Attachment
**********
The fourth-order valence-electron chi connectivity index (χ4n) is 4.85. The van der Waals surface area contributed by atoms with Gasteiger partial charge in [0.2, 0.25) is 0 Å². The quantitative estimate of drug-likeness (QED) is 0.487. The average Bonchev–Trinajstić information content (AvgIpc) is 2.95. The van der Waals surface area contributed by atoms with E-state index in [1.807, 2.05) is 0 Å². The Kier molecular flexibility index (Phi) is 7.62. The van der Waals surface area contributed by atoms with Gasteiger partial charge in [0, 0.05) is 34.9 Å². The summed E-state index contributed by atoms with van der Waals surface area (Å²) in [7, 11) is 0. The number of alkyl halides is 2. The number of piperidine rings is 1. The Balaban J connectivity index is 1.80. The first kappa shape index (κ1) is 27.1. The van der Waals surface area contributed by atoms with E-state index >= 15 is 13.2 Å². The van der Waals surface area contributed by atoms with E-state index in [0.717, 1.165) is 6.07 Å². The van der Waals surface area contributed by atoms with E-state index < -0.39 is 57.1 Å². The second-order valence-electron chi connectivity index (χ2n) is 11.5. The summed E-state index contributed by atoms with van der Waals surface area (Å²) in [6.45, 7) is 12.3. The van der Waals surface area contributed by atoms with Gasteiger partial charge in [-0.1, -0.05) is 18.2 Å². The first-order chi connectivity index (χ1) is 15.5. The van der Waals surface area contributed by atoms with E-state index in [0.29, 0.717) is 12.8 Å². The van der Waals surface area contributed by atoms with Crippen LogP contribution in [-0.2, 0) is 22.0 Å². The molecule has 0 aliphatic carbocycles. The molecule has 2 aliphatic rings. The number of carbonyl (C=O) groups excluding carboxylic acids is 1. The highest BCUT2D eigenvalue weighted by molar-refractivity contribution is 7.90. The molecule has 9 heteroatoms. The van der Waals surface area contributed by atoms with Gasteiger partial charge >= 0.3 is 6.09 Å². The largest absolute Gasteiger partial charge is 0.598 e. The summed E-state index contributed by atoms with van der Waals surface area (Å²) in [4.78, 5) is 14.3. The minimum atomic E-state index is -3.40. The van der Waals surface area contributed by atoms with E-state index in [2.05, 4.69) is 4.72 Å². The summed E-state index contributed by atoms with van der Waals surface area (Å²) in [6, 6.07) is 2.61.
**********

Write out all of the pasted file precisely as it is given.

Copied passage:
The fourth-order valence-electron chi connectivity index (χ4n) is 4.85. The van der Waals surface area contributed by atoms with Gasteiger partial charge in [0.2, 0.25) is 0 Å². The quantitative estimate of drug-likeness (QED) is 0.487. The average Bonchev–Trinajstić information content (AvgIpc) is 2.95. The van der Waals surface area contributed by atoms with E-state index in [1.807, 2.05) is 0 Å². The Kier molecular flexibility index (Phi) is 7.62. The van der Waals surface area contributed by atoms with Gasteiger partial charge in [0, 0.05) is 34.9 Å². The summed E-state index contributed by atoms with van der Waals surface area (Å²) in [7, 11) is 0. The number of alkyl halides is 2. The number of piperidine rings is 1. The Balaban J connectivity index is 1.80. The first kappa shape index (κ1) is 27.1. The van der Waals surface area contributed by atoms with E-state index >= 15 is 13.2 Å². The van der Waals surface area contributed by atoms with E-state index in [0.717, 1.165) is 6.07 Å². The van der Waals surface area contributed by atoms with E-state index < -0.39 is 57.1 Å². The second-order valence-electron chi connectivity index (χ2n) is 11.5. The summed E-state index contributed by atoms with van der Waals surface area (Å²) in [6.45, 7) is 12.3. The van der Waals surface area contributed by atoms with Gasteiger partial charge in [-0.1, -0.05) is 18.2 Å². The first-order chi connectivity index (χ1) is 15.5. The van der Waals surface area contributed by atoms with E-state index in [0.29, 0.717) is 12.8 Å². The van der Waals surface area contributed by atoms with Crippen LogP contribution in [-0.2, 0) is 22.0 Å². The molecule has 0 aliphatic carbocycles. The molecule has 2 aliphatic rings. The number of carbonyl (C=O) groups excluding carboxylic acids is 1. The highest BCUT2D eigenvalue weighted by molar-refractivity contribution is 7.90. The molecule has 9 heteroatoms. The van der Waals surface area contributed by atoms with Gasteiger partial charge >= 0.3 is 6.09 Å². The largest absolute Gasteiger partial charge is 0.598 e. The summed E-state index contributed by atoms with van der Waals surface area (Å²) in [4.78, 5) is 14.3. The minimum atomic E-state index is -3.40. The van der Waals surface area contributed by atoms with E-state index in [2.05, 4.69) is 4.72 Å². The summed E-state index contributed by atoms with van der Waals surface area (Å²) in [6, 6.07) is 2.61.